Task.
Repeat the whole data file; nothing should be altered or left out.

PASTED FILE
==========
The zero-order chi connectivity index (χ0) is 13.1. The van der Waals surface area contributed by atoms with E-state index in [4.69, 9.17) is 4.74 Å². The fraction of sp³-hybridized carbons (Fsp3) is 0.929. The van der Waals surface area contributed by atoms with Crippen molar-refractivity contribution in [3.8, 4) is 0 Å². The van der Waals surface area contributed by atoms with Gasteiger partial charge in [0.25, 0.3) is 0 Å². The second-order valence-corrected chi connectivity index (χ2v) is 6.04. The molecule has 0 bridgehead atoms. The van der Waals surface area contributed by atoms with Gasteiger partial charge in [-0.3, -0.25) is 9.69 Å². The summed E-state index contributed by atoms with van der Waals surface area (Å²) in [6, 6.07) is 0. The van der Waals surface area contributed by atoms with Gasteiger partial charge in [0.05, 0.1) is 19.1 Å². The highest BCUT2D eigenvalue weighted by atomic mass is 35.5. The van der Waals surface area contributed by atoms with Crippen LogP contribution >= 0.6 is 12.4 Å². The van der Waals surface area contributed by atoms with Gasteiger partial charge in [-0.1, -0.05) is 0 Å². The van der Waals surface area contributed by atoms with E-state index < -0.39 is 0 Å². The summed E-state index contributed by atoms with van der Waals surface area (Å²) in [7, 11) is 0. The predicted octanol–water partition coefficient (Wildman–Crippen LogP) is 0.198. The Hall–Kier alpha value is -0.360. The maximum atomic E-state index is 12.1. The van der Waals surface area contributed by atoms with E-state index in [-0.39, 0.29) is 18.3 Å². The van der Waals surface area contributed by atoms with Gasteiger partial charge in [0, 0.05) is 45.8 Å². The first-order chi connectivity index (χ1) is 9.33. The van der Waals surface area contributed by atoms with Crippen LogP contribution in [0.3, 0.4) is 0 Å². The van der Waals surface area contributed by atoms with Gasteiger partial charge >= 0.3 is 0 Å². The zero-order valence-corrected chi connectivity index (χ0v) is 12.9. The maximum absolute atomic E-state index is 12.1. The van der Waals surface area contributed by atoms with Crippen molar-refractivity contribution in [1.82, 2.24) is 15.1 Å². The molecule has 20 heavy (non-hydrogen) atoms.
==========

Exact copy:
The zero-order chi connectivity index (χ0) is 13.1. The van der Waals surface area contributed by atoms with E-state index in [4.69, 9.17) is 4.74 Å². The fraction of sp³-hybridized carbons (Fsp3) is 0.929. The van der Waals surface area contributed by atoms with Crippen molar-refractivity contribution in [3.8, 4) is 0 Å². The van der Waals surface area contributed by atoms with Gasteiger partial charge in [0.25, 0.3) is 0 Å². The second-order valence-corrected chi connectivity index (χ2v) is 6.04. The molecule has 0 bridgehead atoms. The van der Waals surface area contributed by atoms with Gasteiger partial charge in [-0.3, -0.25) is 9.69 Å². The summed E-state index contributed by atoms with van der Waals surface area (Å²) in [6, 6.07) is 0. The van der Waals surface area contributed by atoms with Gasteiger partial charge in [0.05, 0.1) is 19.1 Å². The highest BCUT2D eigenvalue weighted by atomic mass is 35.5. The van der Waals surface area contributed by atoms with Crippen LogP contribution >= 0.6 is 12.4 Å². The van der Waals surface area contributed by atoms with Gasteiger partial charge in [-0.1, -0.05) is 0 Å². The van der Waals surface area contributed by atoms with E-state index < -0.39 is 0 Å². The summed E-state index contributed by atoms with van der Waals surface area (Å²) in [7, 11) is 0. The predicted octanol–water partition coefficient (Wildman–Crippen LogP) is 0.198. The Hall–Kier alpha value is -0.360. The maximum atomic E-state index is 12.1. The van der Waals surface area contributed by atoms with E-state index in [-0.39, 0.29) is 18.3 Å². The van der Waals surface area contributed by atoms with Gasteiger partial charge in [0, 0.05) is 45.8 Å². The first-order chi connectivity index (χ1) is 9.33. The van der Waals surface area contributed by atoms with Crippen LogP contribution in [0.3, 0.4) is 0 Å². The van der Waals surface area contributed by atoms with Gasteiger partial charge >= 0.3 is 0 Å². The zero-order valence-corrected chi connectivity index (χ0v) is 12.9. The maximum absolute atomic E-state index is 12.1. The van der Waals surface area contributed by atoms with Crippen molar-refractivity contribution in [1.82, 2.24) is 15.1 Å². The molecule has 20 heavy (non-hydrogen) atoms.